Saturday, September 27. Amos 6 – 9

God’s mighty hand of judgment looms, and there will be no escape. “Not one will get away; none will escape. Though they dig down to the depths of the grave, from there my hand will take them. Though they hide themselves on the top of Carmel, there I will hunt them down and seize them. . . Though they are driven into exile by their enemies, there will I command the sword to slay them. I will fix my eyes on them for evil and not for good” (9:1-4).

Israel’s sins all spring from their blessings: They are all out to “get theirs” and they will oppress all who get in their way. They despise authority and correction and love to revel in the finest the world has to offer. But they have no time for God, and no time for the needy. Such a people, in the eyes of God, do not deserve to live.

God will not, however, do away with them all. They are, after all, God’s people. And so, after a time of great trial and destruction, God promises to restore his people and show the world that, while subject to his justice, are not subject to obliteration (9:11-15). This latter text is cited in the New Testament to refer to the Christian Church (Acts 15:16-17).

How do we make an application of this book? After all, it is addressed to the nation of Israel, not to our nation.

We cannot say if our nation imbibes the same sins of Israel, we will fall like she did. Our nation does not, as a nation sustain the same relationship to God Israel did, nor is it in covenant with God to receive its promises. The people of God, today, are Christians. The message of Amos is that God is serious about justice and mercy and fairness and true spirituality. If we buy into the value system of the world, we will suffer the adverse judgment of God no matter what our nationality in this world.

On the other hand, the beginning of Amos makes plain that God holds all nations accountable for the way they conduct themselves. Failure to pay attention to God’s standard of conduct will surely usher in an earlier demise. It is in the best interests of the world for Christians, in whatever nation they reside, to live and promote the ways of God, both for our own future, and for the benefit of those among whom we live.

Friday, September 26. Amos 3 – 5

The judgment of Israel, the northern kingdom, extends from chapter 3 to the end of the book (9:10), and surprisingly, his condemnations remind us of our own times.

He accuses Israel of turning justice into bitterness” and “throwing righteousness to the ground.” He condemns their lives of indolence with these words: “You lie on beds inlaid with ivory and lounge on your couches. You dine on choice lambs and fattened calves. You strum away on your harps like David . . . You drink wine by the bowlful and use the finest lotions, but you do not grieve over the ruin of Joseph” (6:4-6).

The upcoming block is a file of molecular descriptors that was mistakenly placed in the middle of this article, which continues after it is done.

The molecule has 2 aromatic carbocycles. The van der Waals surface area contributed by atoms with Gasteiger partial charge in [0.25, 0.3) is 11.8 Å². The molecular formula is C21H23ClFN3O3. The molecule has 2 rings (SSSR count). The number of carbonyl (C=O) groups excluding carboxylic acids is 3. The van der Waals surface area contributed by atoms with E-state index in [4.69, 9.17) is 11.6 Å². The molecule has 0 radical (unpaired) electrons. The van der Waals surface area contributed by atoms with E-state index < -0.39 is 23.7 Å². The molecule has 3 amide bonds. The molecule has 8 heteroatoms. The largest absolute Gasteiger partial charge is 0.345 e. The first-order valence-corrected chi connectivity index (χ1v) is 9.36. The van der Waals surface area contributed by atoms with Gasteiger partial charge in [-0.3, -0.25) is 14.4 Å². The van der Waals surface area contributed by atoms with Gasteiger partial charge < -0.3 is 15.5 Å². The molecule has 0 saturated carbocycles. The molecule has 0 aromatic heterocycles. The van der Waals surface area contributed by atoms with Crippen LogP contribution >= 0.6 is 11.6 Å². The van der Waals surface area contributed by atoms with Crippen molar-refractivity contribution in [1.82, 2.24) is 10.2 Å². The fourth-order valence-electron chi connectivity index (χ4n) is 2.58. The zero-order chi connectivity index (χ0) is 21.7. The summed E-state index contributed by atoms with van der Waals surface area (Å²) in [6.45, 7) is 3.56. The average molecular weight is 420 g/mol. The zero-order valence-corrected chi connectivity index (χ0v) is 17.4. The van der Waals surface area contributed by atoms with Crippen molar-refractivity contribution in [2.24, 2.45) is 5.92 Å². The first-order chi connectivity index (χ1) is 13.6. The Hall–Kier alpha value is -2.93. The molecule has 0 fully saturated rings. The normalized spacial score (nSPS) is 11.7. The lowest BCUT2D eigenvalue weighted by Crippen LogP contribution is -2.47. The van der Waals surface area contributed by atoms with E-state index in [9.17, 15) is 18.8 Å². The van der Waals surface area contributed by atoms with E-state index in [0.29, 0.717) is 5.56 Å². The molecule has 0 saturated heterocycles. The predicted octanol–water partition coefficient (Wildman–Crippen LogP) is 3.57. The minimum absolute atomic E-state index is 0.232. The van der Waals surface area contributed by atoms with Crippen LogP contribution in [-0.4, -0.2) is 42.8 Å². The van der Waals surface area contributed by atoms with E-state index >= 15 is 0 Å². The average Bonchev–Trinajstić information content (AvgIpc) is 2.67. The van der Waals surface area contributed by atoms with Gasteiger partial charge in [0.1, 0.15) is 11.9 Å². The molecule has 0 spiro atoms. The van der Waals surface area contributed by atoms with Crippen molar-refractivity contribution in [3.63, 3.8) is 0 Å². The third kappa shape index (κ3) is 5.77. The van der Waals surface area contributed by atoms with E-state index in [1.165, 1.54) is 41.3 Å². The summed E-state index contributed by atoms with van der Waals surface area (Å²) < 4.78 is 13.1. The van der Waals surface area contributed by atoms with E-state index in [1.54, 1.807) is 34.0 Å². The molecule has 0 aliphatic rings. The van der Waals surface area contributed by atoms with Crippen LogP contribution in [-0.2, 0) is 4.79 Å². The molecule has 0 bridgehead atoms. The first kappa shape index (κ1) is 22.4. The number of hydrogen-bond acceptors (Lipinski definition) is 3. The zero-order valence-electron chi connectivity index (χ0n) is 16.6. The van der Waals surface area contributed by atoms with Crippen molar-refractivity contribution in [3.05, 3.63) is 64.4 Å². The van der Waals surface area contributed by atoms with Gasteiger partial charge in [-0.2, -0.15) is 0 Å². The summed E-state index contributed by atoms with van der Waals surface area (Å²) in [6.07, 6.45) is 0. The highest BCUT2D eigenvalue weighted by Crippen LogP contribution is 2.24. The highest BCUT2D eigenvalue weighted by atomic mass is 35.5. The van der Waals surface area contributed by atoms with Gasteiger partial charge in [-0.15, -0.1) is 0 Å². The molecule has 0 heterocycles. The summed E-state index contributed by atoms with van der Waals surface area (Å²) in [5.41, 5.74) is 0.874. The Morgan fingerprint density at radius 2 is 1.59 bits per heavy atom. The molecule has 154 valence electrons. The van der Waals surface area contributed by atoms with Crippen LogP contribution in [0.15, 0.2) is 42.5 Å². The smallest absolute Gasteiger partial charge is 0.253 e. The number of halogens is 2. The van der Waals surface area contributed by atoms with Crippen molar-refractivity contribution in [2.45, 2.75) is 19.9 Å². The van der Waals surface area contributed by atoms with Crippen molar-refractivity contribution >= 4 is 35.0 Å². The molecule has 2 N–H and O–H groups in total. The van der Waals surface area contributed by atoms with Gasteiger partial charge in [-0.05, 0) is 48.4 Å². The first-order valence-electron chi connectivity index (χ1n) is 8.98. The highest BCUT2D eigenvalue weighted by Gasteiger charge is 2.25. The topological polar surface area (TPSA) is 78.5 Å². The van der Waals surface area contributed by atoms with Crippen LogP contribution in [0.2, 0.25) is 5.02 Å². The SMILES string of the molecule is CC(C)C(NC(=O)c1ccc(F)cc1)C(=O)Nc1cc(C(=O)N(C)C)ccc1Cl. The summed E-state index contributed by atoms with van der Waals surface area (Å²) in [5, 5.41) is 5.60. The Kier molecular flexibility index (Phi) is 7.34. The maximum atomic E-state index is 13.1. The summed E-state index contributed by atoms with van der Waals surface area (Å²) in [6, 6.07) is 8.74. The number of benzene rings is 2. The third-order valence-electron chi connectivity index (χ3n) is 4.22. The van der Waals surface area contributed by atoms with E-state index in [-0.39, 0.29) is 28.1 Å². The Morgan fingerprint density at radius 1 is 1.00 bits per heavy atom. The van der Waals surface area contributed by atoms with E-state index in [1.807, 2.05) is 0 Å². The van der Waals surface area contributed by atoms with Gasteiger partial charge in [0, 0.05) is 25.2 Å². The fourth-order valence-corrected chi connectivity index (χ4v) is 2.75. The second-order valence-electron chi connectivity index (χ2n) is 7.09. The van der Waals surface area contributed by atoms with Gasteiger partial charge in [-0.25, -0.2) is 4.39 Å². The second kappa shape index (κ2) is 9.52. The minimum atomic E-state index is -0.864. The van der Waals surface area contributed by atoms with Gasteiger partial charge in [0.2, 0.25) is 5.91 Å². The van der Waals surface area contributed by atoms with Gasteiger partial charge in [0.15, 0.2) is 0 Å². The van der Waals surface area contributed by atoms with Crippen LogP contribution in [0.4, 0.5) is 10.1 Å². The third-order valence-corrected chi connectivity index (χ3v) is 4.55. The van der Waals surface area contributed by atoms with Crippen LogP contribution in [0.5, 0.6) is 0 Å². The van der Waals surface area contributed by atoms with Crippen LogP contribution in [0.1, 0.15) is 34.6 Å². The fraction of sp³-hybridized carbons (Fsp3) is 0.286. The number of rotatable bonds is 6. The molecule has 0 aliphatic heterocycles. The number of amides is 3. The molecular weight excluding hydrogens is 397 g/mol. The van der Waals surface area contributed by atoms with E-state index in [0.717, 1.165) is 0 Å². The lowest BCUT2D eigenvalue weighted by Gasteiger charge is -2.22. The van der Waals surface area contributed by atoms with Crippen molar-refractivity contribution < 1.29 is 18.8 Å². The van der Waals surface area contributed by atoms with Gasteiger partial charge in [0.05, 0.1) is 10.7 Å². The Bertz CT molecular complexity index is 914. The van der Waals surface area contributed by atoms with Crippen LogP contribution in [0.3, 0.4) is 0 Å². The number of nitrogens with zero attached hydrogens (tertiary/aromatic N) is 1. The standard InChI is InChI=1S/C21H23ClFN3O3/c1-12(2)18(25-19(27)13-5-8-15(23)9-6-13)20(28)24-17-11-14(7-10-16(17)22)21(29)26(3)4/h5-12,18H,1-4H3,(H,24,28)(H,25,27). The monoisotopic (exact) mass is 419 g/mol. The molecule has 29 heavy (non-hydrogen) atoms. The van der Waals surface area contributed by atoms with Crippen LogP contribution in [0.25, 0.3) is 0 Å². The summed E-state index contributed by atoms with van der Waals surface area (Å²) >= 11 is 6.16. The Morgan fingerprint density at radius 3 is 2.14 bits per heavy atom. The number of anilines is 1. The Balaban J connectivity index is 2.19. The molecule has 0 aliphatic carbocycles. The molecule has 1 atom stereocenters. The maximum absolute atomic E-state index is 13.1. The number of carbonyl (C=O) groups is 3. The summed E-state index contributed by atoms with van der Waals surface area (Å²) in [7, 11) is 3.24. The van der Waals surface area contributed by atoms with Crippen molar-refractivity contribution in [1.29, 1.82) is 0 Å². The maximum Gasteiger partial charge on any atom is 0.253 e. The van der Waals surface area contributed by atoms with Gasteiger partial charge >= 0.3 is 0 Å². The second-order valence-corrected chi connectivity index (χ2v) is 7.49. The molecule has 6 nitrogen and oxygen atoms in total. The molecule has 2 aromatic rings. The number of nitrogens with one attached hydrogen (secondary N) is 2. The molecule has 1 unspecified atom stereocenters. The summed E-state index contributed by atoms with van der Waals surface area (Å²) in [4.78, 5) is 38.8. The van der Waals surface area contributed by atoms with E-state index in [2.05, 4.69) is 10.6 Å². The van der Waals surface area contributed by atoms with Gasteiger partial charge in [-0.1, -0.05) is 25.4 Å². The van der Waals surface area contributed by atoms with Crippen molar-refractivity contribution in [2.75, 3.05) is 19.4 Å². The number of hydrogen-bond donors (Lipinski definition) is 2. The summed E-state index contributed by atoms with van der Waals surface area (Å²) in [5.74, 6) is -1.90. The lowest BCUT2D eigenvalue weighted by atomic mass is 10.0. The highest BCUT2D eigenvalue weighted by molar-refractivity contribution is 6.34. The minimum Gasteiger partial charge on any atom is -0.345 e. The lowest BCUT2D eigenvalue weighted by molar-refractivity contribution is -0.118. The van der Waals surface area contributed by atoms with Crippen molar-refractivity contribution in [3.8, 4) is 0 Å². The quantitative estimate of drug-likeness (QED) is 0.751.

Israel is a society whose people are determined to “get theirs” no matter who it hurts, and God is furious. In chapter 4 God lists all the horrible things God had done to get the people to look to Him and repent, yet, five times He repeats, “you have not returned to me.” In chapter 5, the Lord says: You get what you have given: Since you have oppressed the poor, you will become poor. The judgment is certain. Like a man who comes upon a lion, only to meet a bear, who escapes the bear and finds shelter in his home only to be bitten by a snake, there will be no escape for Israel.

God’s people have but one hope: seek good, hate evil, promote justice. This is not a way to escape the judgment, only a way to find mercy in a judgment sure to come.

Saturday, June 29. Amos 7 – 9; 2 Kings 16

Israel has several names in the Old Testament and a new one is seen in chapter seven. In fact, it only occurs this way in that chapter. Israel is called “Joseph,” and “Ephraim” in other places, but in Amos 7 she is called “Isaac.” Perhaps the Lord does this because Israel is stuck in the past as well as in idolatry. She makes regular pilgrimages to Beersheba (Amos 5:5; 8:14) where Isaac was born and where he also witnessed an appearance of the Lord and built an altar.

Israel holds to the faith of her fathers, but not to the way of her Heavenly Father. It is a problem in every generation. Early on, the generation seeks its own way, innovating as it goes and wandering further away from what God wants. Eventually it seeks to return to the “old paths,” but the old ways are but the ways they grew up with, their religious traditions – idols, which were also forged by their wandering forefathers. In Israel’s case, she has journeyed so far from the Lord she no longer knows the way back, and God is not inclined to forgive.

God plans punishments for Israel. The first one is so destructive Amos begs for forgiveness on her behalf. God doesn’t forgive, but He does relent. Then another punishment is seen. This time, Amos doesn’t pray for forgiveness, only that God will stop before Israel is destroyed. God does, but a third punishment is contemplated and from this, there will be no reprieve.

God doesn’t forgive forever, and there is an end to his patience. Each generation must seek the will of the Lord, a will that leads not to comfort with the familiar (the past), but the discomfort of the holy. The way of the Lord has been revealed and it can be known, at least by people who seek to know it above all else.

Friday, June 28. Amos 4 – 6